There are about four million births every year in the United States. For many of the mothers-to-be, celebrating their pregnancy through maternity photos is an integral part to welcoming the psychological and physical changes of pregnancy while also creating memories that they’ll be able to look back on long after their children have moved out of the house. But for two British artists, photos aren’t enough, and they’ve been creating three-dimensional casts of women’s pregnant bellies.

Read more: Pregnancy And Exercise: Expert Safety Tips On How To Work Out While Pregnant

C.J. Munn and André Masters create the casts out of their studio in Kent, England. They make them out of a number of materials, including bronze, aluminum, copper, and gypsum, which can be hand-painted with poppies or Victorian-era designs, according to the Daily News.

“Pregnant belly casts fascinate adults and children alike, whether you choose to hang yours proudly on the wall, or use it as a fruit bowl or more discrete ornament,” the artists’ website says. “Your belly cast will be a lasting reminder of how your body changed — far more than any photograph or video ever could.”

Read more: Pregnant? Get Some Sleep, Study Says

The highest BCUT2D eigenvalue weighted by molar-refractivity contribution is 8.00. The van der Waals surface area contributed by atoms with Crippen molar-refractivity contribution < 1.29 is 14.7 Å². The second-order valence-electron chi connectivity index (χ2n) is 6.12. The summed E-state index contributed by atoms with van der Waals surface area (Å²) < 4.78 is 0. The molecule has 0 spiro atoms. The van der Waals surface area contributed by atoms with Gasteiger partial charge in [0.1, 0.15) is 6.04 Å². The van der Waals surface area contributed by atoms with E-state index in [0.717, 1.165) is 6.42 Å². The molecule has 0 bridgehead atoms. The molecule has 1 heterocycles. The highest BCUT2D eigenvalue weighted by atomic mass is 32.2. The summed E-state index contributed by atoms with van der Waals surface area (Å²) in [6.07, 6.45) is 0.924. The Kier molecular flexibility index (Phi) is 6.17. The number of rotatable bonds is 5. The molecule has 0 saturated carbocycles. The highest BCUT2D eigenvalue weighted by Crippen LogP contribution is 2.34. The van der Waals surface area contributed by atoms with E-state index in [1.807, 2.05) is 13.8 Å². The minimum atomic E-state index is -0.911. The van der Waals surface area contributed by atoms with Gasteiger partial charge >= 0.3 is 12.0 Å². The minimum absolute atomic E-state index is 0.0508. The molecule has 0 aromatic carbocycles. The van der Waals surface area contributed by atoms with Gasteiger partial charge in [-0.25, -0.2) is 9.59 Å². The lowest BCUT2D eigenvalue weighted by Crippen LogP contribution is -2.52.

The Association for Psychological Science says that pregnancy is a time when women experience more hormonal fluctuations than ever before. These fluctuations can mess with women's emotions and, when paired with bodily changes, they may not feel as confident as they once did, leading to more stress. Maternity photos, for this reason, are a chance to celebrate the positive side of pregnancy, according to Pregnancy Corner.

For women who want to go a step further, casting can be an interesting twist. The process is simple, the artists say on their site. For a low-definition cast, a barrier cream — such as Vaseline — is applied wherever the cast will go, and then warm, wet plaster bandage is used to mask the woman’s belly or full torso. Munn and Masters say that this method is easy enough to be done at home. For bronze, aluminum, or high-definition casts, however, the artists recommend being casted in the studio.